PERTH, Australia (AP) — American Anthony Kang, winner of last week’s Malaysian Open on the Asian Tour, shot his second straight 5-under 67 Friday to take a share of the lead after two rounds of the Johnnie Walker Classic.
Kang had a 10-under 134 total on The Vines Resort composite course in the European, Asian and Australasian PGA-sanctioned tournament. He is tied with Ireland’s Damien McGrane (68) who birdied the 18th to put him atop of the leaderboard with Kang.
Kang and McGrane have a one-stroke lead over Spain’s Ignacio Garrido, Hiroyuki Fujita of Japan and New Zealand amateur Danny Lee, who all had a 68. Lee won last year’s U.S. Amateur championship.
Former world No. 1 Greg Norman, playing in his first regular, non-senior tournament since finishing third in last year’s British Open, didn’t make it to the weekend after rounds of 75 and 71. His 2-over 146 was five strokes away from making the cut.
There were 27 players within three shots of the lead, including a nine-way tie for sixth at 136, two strokes off Kang and McGrane.
That group included American Ryder Cup player Anthony Kim after his second straight 68, and first-round leader Robert-Jan Derksen of the Netherlands, who shot 72 after an opening 64.
European Ryder Cup captain Colin Montgomerie (70) was among a group of 13 tied for 15th, three strokes off the lead. Also in that group were England’s Ian Poulter (69) and Graeme Storm and South Africa’s David Frost. Storm and Frost shot 64s, the low rounds of the day.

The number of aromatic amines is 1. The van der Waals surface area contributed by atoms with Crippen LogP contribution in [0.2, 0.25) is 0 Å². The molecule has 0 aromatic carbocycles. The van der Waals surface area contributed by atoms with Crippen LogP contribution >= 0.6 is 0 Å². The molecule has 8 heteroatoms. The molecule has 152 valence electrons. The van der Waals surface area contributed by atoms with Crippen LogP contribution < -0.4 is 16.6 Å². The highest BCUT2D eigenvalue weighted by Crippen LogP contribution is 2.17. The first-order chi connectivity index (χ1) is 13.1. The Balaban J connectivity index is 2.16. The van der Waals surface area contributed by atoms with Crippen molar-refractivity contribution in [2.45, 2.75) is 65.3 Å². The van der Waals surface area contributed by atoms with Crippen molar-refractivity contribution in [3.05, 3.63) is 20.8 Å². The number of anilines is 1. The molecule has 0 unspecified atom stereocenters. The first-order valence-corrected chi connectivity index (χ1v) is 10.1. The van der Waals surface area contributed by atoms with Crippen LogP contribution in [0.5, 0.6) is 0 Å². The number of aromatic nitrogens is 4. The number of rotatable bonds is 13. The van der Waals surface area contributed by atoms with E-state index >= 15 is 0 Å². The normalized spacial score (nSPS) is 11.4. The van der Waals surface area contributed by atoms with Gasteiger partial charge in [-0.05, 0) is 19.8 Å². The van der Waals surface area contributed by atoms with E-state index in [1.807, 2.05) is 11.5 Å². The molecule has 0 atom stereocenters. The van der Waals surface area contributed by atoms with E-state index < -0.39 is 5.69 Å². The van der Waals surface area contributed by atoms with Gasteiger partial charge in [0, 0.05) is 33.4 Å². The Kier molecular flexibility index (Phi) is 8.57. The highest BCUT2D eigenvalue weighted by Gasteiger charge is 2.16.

Kang and Kim share Korean origins as well as American citizenship but don’t know much about each other. Kang plays mostly on the Asian Tour.
“He’s obviously playing the best out of the Anthonys,” Kim said, smiling. “I don’t know much about Anthony but know obviously he can play, and he’s playing great right now. We’ll wait until the weekend, and we’ll talk about it after that’s over.”
The 36-year-old Kang’s Malaysian Open title at Kuala Lumpur was his first tournament win in eight years.
The Arizona-based father of two said he’s feeling tired from the past few days celebrating his first win since the 2001 Myanmar Open. His only other Asian Tour victory was the 1999 Philippines Open.
“I started to hit the wall at the 11th,” he said. “I must have drank six Powerades to get the energy levels up a bit. I’m definitely looking forward to sleeping well for the next few days, that’s for sure.”
Norman looked like he might make the cut when he was 3-under after eight holes and moved into 95th place, about 30 positions up from where he started the day.
But a double-bogey seven on the 10th – when he chipped from one side of the green to the other, twice – and a bogey on the par-3 13th ended any chances of him moving into the top 70 and making the cut.
“I was just hoping to finish a good round off and I couldn’t do it,” Norman said. “End of story.”
Camilo Villegas of Colombia also failed to make the cut. His 71 after an opening 72 left him two strokes adrift.